Humans have been eating domesticated chickens and their eggs for a very long time. As early as 3200 BC, humans have been living with egg-laying fowl. Ancient Egyptian and Roman people ate eggs on their own, as well as baked in breads and cakes. Europe domesticated chickens in 600 BC. You could say humans and chickens progressed through time together, hand in… talon!

If humans and chickens living together was a bad idea, we would not be here today. Or, we would have abandoned the practice of owning domesticated chickens thousands of years ago.

Today, chicken’s eggs are hands down, one of the most nutritious protein sources on the planet (besides liver… yeah, I know.) Eggs from any fowl provide easily-digestible protein, a healthy form of cholesterol (proven to enhance heart health, even touted by Dr. Oz the Great), choline (which boosts brain health) and other crucial nutrients in abundance.

My reasons sound like chicken.

Hens are not very loud. Roosters are loud, and are completely unnecessary. Frankly, most everyone, including hens, is much happier without those machismo alarm clocks running around. At their loudest, with someone standing in the coop with them, hens produce 70 decibels, which is the same as normal street noise. But this is only at their loudest, when they’re excited. Normally they’re much quieter, especially since people are not generally hanging out reading a newspaper in their coop. A babbling stream is 50 decibels, and quiet conversation is 30 decibels.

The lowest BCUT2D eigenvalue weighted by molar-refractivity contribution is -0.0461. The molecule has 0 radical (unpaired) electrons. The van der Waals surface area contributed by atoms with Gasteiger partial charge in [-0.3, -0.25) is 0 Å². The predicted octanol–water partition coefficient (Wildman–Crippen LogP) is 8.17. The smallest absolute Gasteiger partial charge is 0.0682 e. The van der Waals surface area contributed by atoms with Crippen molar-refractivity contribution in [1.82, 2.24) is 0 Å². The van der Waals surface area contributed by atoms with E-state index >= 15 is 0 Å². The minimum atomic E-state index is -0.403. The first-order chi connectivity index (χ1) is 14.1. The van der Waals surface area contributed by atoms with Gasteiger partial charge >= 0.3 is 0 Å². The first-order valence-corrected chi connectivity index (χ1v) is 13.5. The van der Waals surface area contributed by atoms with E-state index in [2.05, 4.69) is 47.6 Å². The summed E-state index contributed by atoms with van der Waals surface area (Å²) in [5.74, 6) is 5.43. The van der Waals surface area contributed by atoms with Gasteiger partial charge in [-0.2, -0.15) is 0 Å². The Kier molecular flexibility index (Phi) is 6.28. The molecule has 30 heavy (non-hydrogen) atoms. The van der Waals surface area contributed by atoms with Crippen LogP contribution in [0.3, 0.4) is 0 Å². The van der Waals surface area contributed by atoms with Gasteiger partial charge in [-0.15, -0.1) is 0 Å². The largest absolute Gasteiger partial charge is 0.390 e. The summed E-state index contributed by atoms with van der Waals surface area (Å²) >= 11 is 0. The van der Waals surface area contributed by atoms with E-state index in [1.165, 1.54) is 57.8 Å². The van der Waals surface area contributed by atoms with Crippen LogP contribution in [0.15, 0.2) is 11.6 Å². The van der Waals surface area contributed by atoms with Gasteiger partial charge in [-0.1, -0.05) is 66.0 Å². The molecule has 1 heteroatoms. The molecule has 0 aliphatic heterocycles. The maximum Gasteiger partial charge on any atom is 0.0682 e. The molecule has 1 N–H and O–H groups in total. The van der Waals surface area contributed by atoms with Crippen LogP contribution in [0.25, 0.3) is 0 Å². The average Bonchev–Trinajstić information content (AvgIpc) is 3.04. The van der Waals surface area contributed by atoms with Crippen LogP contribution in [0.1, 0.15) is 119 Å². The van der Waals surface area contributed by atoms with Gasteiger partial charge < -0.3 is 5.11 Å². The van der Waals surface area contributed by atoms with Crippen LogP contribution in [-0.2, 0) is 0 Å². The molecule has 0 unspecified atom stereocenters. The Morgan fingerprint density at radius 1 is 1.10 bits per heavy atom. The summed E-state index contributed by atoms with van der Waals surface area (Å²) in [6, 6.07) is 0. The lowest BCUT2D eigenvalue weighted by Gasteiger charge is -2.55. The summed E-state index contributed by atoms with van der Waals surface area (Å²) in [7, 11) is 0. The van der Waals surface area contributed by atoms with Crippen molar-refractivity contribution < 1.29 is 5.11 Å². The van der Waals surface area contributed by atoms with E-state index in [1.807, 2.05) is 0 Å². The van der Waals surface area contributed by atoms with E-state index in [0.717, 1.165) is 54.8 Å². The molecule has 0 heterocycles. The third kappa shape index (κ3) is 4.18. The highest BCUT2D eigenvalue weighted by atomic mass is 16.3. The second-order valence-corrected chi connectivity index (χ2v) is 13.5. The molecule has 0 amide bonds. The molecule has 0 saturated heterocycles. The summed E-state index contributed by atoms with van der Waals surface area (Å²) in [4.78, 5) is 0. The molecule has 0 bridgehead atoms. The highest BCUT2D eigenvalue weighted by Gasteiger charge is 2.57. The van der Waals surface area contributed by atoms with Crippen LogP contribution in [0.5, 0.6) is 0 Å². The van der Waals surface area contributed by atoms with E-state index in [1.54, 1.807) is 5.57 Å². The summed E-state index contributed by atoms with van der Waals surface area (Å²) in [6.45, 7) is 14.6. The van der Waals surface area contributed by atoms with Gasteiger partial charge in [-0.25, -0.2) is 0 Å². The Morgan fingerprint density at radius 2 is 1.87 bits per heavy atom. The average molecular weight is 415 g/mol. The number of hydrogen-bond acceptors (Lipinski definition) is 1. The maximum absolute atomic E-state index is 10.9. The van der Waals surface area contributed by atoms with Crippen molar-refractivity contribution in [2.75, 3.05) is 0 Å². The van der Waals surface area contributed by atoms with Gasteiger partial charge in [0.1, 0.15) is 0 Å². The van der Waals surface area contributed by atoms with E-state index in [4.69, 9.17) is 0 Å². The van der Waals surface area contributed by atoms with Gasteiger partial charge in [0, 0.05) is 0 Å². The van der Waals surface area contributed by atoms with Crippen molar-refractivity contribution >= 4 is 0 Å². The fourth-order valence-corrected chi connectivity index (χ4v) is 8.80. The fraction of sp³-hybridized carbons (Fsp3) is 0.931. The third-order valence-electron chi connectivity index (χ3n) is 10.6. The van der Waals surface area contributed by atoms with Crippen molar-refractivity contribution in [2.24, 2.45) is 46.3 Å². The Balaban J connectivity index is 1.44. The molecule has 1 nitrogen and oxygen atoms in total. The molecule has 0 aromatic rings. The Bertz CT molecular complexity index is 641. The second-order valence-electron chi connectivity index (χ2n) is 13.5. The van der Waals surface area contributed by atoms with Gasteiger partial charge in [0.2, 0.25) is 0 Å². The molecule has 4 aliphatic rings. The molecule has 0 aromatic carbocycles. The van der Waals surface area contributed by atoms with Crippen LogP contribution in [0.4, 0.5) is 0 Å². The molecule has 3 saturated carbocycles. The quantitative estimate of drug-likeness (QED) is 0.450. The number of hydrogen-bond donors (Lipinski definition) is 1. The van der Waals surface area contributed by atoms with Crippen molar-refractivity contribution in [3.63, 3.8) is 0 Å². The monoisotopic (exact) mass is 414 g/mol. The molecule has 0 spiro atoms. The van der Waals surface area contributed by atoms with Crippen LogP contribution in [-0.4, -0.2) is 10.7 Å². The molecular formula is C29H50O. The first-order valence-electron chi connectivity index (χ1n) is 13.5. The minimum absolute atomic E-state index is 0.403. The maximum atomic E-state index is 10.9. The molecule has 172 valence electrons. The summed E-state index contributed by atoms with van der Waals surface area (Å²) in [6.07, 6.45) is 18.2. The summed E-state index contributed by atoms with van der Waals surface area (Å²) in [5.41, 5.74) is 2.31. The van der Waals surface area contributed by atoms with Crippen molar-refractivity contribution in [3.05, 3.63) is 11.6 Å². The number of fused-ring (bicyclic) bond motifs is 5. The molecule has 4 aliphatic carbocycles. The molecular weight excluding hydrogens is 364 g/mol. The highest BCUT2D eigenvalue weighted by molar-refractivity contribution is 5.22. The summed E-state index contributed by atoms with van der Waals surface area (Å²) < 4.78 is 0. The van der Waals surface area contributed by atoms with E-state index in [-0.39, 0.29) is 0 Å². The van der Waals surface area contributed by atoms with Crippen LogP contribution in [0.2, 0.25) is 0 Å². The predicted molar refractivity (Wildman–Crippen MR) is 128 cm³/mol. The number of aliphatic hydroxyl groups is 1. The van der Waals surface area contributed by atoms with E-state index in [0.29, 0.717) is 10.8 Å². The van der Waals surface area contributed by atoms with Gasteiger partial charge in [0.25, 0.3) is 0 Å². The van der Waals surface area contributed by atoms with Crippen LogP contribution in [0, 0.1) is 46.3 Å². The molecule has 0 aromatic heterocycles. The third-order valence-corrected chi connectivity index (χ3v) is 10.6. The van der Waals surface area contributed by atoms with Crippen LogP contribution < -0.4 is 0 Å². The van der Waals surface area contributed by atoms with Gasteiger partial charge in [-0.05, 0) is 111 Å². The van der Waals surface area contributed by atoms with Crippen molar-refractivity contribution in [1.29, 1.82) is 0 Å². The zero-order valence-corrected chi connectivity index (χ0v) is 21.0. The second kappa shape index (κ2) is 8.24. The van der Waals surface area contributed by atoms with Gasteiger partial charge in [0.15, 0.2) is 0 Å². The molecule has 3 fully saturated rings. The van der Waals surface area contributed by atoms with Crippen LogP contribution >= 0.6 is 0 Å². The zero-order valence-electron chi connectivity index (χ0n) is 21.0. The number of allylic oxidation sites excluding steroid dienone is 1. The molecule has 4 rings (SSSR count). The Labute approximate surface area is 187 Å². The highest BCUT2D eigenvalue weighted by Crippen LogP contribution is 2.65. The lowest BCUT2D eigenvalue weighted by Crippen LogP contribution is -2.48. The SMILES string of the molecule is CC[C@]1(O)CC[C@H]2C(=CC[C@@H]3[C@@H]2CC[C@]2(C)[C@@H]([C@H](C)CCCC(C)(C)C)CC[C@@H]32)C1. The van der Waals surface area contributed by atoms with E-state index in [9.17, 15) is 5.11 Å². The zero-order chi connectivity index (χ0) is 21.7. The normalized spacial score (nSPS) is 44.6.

My reasons smell like chicken.

Chickens do not smell when taken care of correctly. I’ve stood in front of the huge coops of chickens at Polyface Farm admiring and inhaling for many minutes. I didn’t smell a thing. Also, while visiting coops in Augusta County and in Seattle, Washington, I smelled the same thing: nothing.

When chickens are not taken care of, they smell. They also don’t survive and are not fun or worthwhile to own. This equates to animal abuse and is reported by neighbors. In other cities in which chickens are legal, the reports of “chicken abuse” are minimal. I am currently doing research to compare those instances to dog abuse.

When chickens are legalized in other cities, people do not run out and buy them en mass. Chickens are a big responsibility that people don’t take lightly (plus a significant cost is involved). I probably will not have chickens because I like to bundle up when it’s cold, rather than trudging in my yard caring for a coop. And when it’s hot, I like to go to the beach, rather than sweating in my yard caring for a coop.